ATO Compliance Program 2012/13
The ATO has released its ‘Compliance Program 2012/13’ outlining key focus areas attracting its attention for the coming year, stating that it is important for the community to be given the opportunity to understand the ATO’s compliance activities and practices.
Focus areas identified by the ATO as significant risks to tax and superannuation compliance this year include:
- occupations that have shown a pattern of relatively high levels of work-related claims, including IT managers, plumbers and defence force non-commissioned officers;
- high income earners involved in tax avoidance schemes, with a particular focus on widely-marketed financial products that promise substantial tax benefits, as well as investments by medical practitioners;
- unreported cash transactions within the plastering and café industries;
- contractor arrangements, in particular in the construction industry, and the SMSF sector; and
- employer obligations for superannuation in high risk industries.
Stopping false claims and identity crime are a continuing priority this year, with the ATO increasingly analysing and matching information provided by third parties.
The ATO checks over 600 million transactions a year to detect those who do not report all their income from things like dividends and interest, capital gains, and foreign income.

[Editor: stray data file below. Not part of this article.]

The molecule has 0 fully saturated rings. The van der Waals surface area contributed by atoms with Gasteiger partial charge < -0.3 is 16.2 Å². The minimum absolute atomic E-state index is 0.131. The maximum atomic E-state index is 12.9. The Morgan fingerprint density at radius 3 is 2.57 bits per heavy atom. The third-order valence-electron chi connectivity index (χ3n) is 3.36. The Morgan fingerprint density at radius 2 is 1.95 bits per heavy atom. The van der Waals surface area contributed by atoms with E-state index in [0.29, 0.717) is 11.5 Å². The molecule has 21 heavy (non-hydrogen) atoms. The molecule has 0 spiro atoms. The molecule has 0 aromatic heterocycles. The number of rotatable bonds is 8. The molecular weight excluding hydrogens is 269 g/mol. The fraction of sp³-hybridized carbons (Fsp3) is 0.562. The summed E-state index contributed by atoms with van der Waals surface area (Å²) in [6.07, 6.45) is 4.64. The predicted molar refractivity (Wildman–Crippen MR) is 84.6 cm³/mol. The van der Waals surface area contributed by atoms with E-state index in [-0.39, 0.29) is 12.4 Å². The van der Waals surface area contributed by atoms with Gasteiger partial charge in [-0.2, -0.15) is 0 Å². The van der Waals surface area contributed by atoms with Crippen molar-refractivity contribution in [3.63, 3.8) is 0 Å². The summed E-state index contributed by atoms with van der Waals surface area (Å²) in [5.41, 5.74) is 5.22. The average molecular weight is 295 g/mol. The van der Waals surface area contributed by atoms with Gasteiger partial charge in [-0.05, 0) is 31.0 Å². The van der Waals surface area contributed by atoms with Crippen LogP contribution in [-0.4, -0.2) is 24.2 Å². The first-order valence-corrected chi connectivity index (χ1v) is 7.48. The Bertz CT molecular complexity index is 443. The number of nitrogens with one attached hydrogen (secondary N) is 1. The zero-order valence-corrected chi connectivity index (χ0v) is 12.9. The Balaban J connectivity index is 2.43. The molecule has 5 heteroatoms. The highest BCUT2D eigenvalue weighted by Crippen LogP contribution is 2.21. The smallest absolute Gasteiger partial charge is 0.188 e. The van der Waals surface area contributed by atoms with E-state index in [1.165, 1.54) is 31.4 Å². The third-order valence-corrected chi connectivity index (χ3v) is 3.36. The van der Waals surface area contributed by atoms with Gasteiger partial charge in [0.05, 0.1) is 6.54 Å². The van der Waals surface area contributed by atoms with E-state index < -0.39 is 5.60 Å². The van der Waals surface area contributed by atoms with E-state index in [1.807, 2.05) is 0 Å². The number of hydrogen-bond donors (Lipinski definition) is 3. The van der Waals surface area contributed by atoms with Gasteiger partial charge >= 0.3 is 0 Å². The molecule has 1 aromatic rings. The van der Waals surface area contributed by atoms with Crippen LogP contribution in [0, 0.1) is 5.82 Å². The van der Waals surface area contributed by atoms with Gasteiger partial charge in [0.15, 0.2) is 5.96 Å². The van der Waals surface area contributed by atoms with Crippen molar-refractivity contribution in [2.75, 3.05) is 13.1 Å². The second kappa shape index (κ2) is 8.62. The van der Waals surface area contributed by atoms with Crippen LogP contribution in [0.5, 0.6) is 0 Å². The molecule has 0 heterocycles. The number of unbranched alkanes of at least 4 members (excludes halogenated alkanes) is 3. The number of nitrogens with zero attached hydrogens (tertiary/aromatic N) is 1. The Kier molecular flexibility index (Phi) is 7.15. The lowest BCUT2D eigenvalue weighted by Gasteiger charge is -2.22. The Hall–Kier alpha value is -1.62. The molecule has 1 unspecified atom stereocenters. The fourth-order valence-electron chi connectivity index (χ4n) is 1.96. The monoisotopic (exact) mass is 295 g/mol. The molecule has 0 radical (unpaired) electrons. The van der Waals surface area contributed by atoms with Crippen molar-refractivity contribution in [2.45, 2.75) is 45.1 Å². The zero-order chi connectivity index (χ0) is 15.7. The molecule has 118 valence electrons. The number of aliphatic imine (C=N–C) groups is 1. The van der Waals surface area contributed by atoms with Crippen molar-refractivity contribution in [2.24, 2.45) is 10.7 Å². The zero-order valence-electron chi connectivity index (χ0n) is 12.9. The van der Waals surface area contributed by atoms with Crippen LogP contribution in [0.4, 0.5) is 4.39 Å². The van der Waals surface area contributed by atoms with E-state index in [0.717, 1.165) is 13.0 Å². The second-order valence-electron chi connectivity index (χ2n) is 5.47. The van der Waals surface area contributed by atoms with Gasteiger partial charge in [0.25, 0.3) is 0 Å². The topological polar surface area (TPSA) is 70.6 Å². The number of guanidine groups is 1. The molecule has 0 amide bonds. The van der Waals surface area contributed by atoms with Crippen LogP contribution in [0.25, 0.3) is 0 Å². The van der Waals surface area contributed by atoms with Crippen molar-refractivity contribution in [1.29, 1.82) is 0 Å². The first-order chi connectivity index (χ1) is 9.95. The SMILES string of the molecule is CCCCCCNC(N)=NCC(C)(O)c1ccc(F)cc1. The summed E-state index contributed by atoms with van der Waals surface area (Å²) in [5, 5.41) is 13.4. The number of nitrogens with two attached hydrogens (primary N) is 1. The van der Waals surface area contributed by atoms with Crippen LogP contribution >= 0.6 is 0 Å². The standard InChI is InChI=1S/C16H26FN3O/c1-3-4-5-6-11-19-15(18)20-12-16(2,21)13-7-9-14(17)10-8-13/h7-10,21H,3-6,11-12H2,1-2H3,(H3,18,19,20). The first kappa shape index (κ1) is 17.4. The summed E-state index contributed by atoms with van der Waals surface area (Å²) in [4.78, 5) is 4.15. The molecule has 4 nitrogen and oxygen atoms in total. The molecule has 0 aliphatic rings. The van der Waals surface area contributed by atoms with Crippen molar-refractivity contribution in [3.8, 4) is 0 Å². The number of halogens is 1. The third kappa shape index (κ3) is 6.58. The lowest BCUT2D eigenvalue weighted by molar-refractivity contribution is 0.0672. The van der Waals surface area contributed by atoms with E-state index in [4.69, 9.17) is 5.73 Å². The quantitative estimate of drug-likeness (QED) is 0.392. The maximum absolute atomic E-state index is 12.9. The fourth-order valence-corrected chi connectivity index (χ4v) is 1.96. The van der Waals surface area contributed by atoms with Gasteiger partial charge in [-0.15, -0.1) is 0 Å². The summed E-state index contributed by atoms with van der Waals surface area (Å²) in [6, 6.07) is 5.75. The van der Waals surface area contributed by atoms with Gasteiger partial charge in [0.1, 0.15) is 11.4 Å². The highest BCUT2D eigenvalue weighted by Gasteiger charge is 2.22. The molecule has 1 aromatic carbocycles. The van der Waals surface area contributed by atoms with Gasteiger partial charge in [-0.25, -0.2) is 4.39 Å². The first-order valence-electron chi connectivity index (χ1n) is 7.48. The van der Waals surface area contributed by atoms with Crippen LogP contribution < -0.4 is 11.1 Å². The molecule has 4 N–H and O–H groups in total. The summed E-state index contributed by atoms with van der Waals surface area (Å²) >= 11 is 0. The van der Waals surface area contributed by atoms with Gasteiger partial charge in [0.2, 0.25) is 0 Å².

Last year they stopped more than 109,000 income tax returns for potentially incorrect or fraudulent claims “saving the community almost $200 million in revenue”.
ATO discretion to retain refunds – recent changes
The tax law has recently been amended to provide the ATO with the discretion to retain refunds while they undertake integrity checks on claims.
The changes are designed to “support those doing the right thing and strengthen our ability to identify possible fraudulent activity”, although certain threshold tests must be met before the discretion can be exercised.
The amendment applies to:
- refunds claimed on a Business activity statement (BAS); and
- refunds claimed by full self-assessment taxpayers for income tax purposes (primarily companies and super funds);
but does not apply to individuals for income tax purposes, and normal processes for them still apply.
The amendments set out the steps the ATO needs to take, including notifying the taxpayer when a refund will be retained, and the relevant timeframes.
GDP adjustment for 2012/13 PAYG instalment amounts
The ATO has advised that, from 1 July 2012, the gross domestic product (GDP) adjustment used to work out quarterly PAYG instalment amounts will be 6%.
Editor: This is the adjustment made to PAYG instalment amounts to reflect expected changes in the economy, to ensure that PAYG instalment amounts reflect a taxpayer’s expected tax liability for the current income year as accurately as possible.
As the GDP adjustment is worked out using information from earlier years, the ATO notes that this means it may not match current economic conditions.
That is, when economic growth slows, the GDP adjustment may seem relatively high, while in conditions of sudden economic growth, the GDP adjustment may seem relatively low.